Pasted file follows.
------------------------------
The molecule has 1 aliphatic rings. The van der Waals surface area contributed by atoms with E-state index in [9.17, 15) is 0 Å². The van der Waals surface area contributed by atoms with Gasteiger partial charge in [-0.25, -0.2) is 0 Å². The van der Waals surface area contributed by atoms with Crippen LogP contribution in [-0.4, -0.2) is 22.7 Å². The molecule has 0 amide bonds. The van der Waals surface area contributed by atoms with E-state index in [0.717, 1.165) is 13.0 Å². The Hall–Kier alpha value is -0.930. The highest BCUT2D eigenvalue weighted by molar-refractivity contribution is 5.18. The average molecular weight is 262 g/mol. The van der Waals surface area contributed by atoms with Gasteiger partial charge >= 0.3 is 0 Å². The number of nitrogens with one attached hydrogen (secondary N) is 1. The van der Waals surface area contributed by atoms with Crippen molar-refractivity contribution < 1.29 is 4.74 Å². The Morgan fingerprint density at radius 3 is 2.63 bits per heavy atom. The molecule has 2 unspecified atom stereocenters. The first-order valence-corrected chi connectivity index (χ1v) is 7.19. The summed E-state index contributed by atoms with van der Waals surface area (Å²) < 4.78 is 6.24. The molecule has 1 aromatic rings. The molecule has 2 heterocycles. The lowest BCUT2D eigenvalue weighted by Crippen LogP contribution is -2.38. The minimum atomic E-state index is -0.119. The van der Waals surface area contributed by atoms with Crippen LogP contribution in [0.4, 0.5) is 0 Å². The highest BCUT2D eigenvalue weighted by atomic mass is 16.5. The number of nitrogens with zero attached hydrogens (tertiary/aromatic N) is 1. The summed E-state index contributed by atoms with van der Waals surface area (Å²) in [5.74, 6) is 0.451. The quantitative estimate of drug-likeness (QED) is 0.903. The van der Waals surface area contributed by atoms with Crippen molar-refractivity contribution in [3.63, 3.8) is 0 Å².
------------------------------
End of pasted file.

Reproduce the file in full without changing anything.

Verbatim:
The molecule has 1 aliphatic rings. The van der Waals surface area contributed by atoms with E-state index in [9.17, 15) is 0 Å². The van der Waals surface area contributed by atoms with Gasteiger partial charge in [-0.25, -0.2) is 0 Å². The van der Waals surface area contributed by atoms with Crippen LogP contribution in [-0.4, -0.2) is 22.7 Å². The molecule has 0 amide bonds. The van der Waals surface area contributed by atoms with E-state index in [0.717, 1.165) is 13.0 Å². The Hall–Kier alpha value is -0.930. The highest BCUT2D eigenvalue weighted by molar-refractivity contribution is 5.18. The average molecular weight is 262 g/mol. The van der Waals surface area contributed by atoms with Gasteiger partial charge >= 0.3 is 0 Å². The number of nitrogens with one attached hydrogen (secondary N) is 1. The van der Waals surface area contributed by atoms with Crippen molar-refractivity contribution < 1.29 is 4.74 Å². The Morgan fingerprint density at radius 3 is 2.63 bits per heavy atom. The molecule has 2 unspecified atom stereocenters. The first-order valence-corrected chi connectivity index (χ1v) is 7.19. The summed E-state index contributed by atoms with van der Waals surface area (Å²) < 4.78 is 6.24. The molecule has 1 aromatic rings. The molecule has 2 heterocycles. The lowest BCUT2D eigenvalue weighted by Crippen LogP contribution is -2.38. The minimum atomic E-state index is -0.119. The van der Waals surface area contributed by atoms with Crippen LogP contribution in [0.4, 0.5) is 0 Å². The highest BCUT2D eigenvalue weighted by atomic mass is 16.5. The number of nitrogens with zero attached hydrogens (tertiary/aromatic N) is 1. The summed E-state index contributed by atoms with van der Waals surface area (Å²) in [5.74, 6) is 0.451. The quantitative estimate of drug-likeness (QED) is 0.903. The van der Waals surface area contributed by atoms with Crippen molar-refractivity contribution in [3.63, 3.8) is 0 Å².